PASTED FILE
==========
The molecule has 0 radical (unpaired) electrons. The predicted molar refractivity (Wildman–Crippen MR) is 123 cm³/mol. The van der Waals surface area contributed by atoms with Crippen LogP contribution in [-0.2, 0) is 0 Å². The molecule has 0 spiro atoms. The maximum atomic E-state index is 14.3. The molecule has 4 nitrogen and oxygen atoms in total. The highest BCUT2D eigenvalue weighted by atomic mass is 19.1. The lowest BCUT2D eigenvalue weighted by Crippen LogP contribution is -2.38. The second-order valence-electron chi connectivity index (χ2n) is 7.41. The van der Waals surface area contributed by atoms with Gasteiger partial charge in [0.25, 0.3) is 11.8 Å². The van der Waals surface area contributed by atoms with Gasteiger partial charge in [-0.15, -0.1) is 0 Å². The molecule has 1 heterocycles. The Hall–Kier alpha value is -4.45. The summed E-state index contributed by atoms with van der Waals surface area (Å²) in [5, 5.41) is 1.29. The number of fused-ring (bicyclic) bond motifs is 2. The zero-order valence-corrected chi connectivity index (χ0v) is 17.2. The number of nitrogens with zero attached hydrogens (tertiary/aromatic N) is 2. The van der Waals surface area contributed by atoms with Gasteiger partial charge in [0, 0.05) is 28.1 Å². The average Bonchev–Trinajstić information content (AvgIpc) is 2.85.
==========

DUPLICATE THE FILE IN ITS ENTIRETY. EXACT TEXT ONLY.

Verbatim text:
The molecule has 0 radical (unpaired) electrons. The predicted molar refractivity (Wildman–Crippen MR) is 123 cm³/mol. The van der Waals surface area contributed by atoms with Crippen LogP contribution in [-0.2, 0) is 0 Å². The molecule has 0 spiro atoms. The maximum atomic E-state index is 14.3. The molecule has 4 nitrogen and oxygen atoms in total. The highest BCUT2D eigenvalue weighted by atomic mass is 19.1. The lowest BCUT2D eigenvalue weighted by Crippen LogP contribution is -2.38. The second-order valence-electron chi connectivity index (χ2n) is 7.41. The van der Waals surface area contributed by atoms with Gasteiger partial charge in [0.25, 0.3) is 11.8 Å². The van der Waals surface area contributed by atoms with Gasteiger partial charge in [-0.15, -0.1) is 0 Å². The molecule has 1 heterocycles. The Hall–Kier alpha value is -4.45. The summed E-state index contributed by atoms with van der Waals surface area (Å²) in [5, 5.41) is 1.29. The number of fused-ring (bicyclic) bond motifs is 2. The zero-order valence-corrected chi connectivity index (χ0v) is 17.2. The number of nitrogens with zero attached hydrogens (tertiary/aromatic N) is 2. The van der Waals surface area contributed by atoms with Gasteiger partial charge in [0, 0.05) is 28.1 Å². The average Bonchev–Trinajstić information content (AvgIpc) is 2.85.